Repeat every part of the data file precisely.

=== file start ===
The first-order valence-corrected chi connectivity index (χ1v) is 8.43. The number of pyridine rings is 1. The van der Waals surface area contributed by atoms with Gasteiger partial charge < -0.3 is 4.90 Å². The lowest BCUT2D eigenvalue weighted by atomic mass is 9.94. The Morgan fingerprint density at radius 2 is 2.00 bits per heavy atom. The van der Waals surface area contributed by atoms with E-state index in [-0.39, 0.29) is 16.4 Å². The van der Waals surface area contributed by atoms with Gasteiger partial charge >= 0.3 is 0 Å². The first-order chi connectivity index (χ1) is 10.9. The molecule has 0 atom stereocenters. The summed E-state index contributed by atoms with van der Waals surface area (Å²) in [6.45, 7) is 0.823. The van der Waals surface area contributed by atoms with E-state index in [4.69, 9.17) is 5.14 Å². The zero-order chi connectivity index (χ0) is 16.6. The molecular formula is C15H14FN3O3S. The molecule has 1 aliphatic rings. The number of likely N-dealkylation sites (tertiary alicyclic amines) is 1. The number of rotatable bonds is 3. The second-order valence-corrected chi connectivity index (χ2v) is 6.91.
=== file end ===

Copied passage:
The first-order valence-corrected chi connectivity index (χ1v) is 8.43. The number of pyridine rings is 1. The van der Waals surface area contributed by atoms with Gasteiger partial charge < -0.3 is 4.90 Å². The lowest BCUT2D eigenvalue weighted by atomic mass is 9.94. The Morgan fingerprint density at radius 2 is 2.00 bits per heavy atom. The van der Waals surface area contributed by atoms with E-state index in [-0.39, 0.29) is 16.4 Å². The van der Waals surface area contributed by atoms with Gasteiger partial charge >= 0.3 is 0 Å². The first-order chi connectivity index (χ1) is 10.9. The molecule has 0 atom stereocenters. The summed E-state index contributed by atoms with van der Waals surface area (Å²) in [6.45, 7) is 0.823. The van der Waals surface area contributed by atoms with E-state index in [4.69, 9.17) is 5.14 Å². The zero-order chi connectivity index (χ0) is 16.6. The molecular formula is C15H14FN3O3S. The molecule has 1 aliphatic rings. The number of likely N-dealkylation sites (tertiary alicyclic amines) is 1. The number of rotatable bonds is 3. The second-order valence-corrected chi connectivity index (χ2v) is 6.91.